After living without God for a year, former pastor Ryan Bell no longer believes

Unknown-260x369-252x359By CHRIS STEDMAN
c. 2014 Religion News Service

(RNS) Ryan Bell — the former Seventh-day Adventist pastor who spent 2014 living as an atheist — is ready for his big reveal.

After chronicling the last 12 months on his blog Year Without God, Bell — who now works as director of community engagement at People Assisting the Homeless in Southern California — announced in an interview with NPR that he no longer believes in God.

Bell talked with Religion News Service about his decision and what it will mean to him and his loved ones. Some answers have been edited for length and clarity.

Q: This weekend you told NPR: “I don’t think that God exists.” Can you elaborate?

A: I think the best way I can explain the conclusion I’ve come to — and conclusion is too strong a word for the provisional place I now stand and work from — is that the intellectual and emotional energy it takes to figure out how God fits into everything is far greater than dealing with reality as it presents itself to us.

That probably sounds very nonrational, and I want people to know that I have read several dozen books and understand a good many of the arguments. I’d just say that the existence of God seems like an extra layer of complexity that isn’t necessary. The world makes more sense to me as it is, without postulating a divine being who is somehow in charge of things.

Q: You also said that you’re “still the same person deep down that I was before.” What was valuable about the past year? Would you do it again?

A:  I would definitely do it again! And I’ll go a step further: I think others should do it, too. Anytime you can step outside your comfort zone, you will learn important things about yourself and the world. I’ve learned that atheists are not the miserable nihilists that many Christians think they are.

I’ve also had a few remarkable moments of irony. Once I was in a gathering of atheists and the speaker referred to “seeing the light” and “finding freedom at last.” It struck me then that most people really are searching for the same thing.

Q: Do you still plan to write about, speak and work in the atheist community?

A: I do, in some capacity. I don’t think I’ll be joining a crusade to destroy all religion anytime soon, though some days I’m tempted. I just know too many good people of faith to see religion as any kind of universal evil. But I do think that there is much work to be done with and among atheists.

I have a special interest in post-theists — people who are in the in-between phase that I’ve been inhabiting for the past year. There are thousands and thousands of people who are betwixt and between, and there is next to nothing for them in the world of religion. I’d like to be a part of that conversation.

Q: After a year, what do you think about the priorities and actions of the atheist movement in the U.S.?

A:  On the whole, I love the no-holds-barred search for truth. I love the honesty and clarity of speech that is so often lacking in religious circles, where everything is couched in metaphor and innuendo.

On the other hand, I recoil from a one-track-minded scientism that I sometimes encounter — as though science has all the answers for every question that a person has ever asked. There is also a kind of smug condescension that is hard for me. I still have scores of Christian friends who are not dumb. Their faith is not like believing in Santa Claus. The more the atheist movement behaves like the traveling evangelists I encountered as a conservative Christian, the more I cringe — and for the same reasons.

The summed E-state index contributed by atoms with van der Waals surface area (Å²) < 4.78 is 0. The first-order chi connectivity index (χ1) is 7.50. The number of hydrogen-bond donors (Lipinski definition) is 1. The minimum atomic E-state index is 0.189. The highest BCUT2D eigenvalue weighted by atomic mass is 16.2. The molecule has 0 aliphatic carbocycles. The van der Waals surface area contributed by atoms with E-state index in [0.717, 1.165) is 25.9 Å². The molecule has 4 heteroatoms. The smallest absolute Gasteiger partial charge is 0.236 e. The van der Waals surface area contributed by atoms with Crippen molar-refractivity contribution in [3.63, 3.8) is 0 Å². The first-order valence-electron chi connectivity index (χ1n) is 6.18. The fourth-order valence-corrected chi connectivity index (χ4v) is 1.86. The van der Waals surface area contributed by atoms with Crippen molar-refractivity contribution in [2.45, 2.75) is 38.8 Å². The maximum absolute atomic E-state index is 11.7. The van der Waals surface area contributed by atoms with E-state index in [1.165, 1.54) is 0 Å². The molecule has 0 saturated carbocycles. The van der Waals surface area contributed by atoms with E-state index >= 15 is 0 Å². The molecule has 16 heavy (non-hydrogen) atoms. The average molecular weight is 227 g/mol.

Q: Your significant other is a Christian. How are you navigating that?

A: It’s challenging sometimes, but she is an open-minded, thoughtful person. I’d call her a Christian Humanist, or a Humanist in the way of Jesus, if that makes any sense. I still share a love for the stories of the radical Jesus preferring the poor and downtrodden, so we’re not as different as it may seem on the surface. Besides, our relationship is about more than debates about God’s existence.

Q: What would you like to say to people who question your motives or sincerity?

A: There’s not much I can say. I don’t feel like I need to defend myself. I’ve only lost money and earning potential this year, but I wouldn’t change a thing. I guess I can’t prove I’m not being dishonest any more than I can prove that God doesn’t exist. People will just have to evaluate the evidence and decide for themselves.

Q: You’ve lived as a Christian and an atheist. What’s one thing you wish more Christians knew about atheists? One thing you wish more atheists knew about Christians?

A: I wish more Christians knew that atheists are not nihilists who have no meaning to their lives or people with no moral compass. They’re not stubbornly rejecting God. All the atheists I have met have seriously hit a brick wall while trying to know God.

I wish more atheists knew that Christians care very deeply about knowledge and truth. They are not stupid. In every group there is a percentage that are ignorant — but if you take a wider view, Christian intellectuals have contributed a great deal to the body of human knowledge through history.

Religion News Service

RNS is owned by Religion News LLC, a non-profit, limited liability corporation based at the University of Missouri School of Journalism. Its mission is to provide in-depth, non-sectarian coverage of religion, spirituality and ideas.

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54 Comments on "After living without God for a year, former pastor Ryan Bell no longer believes"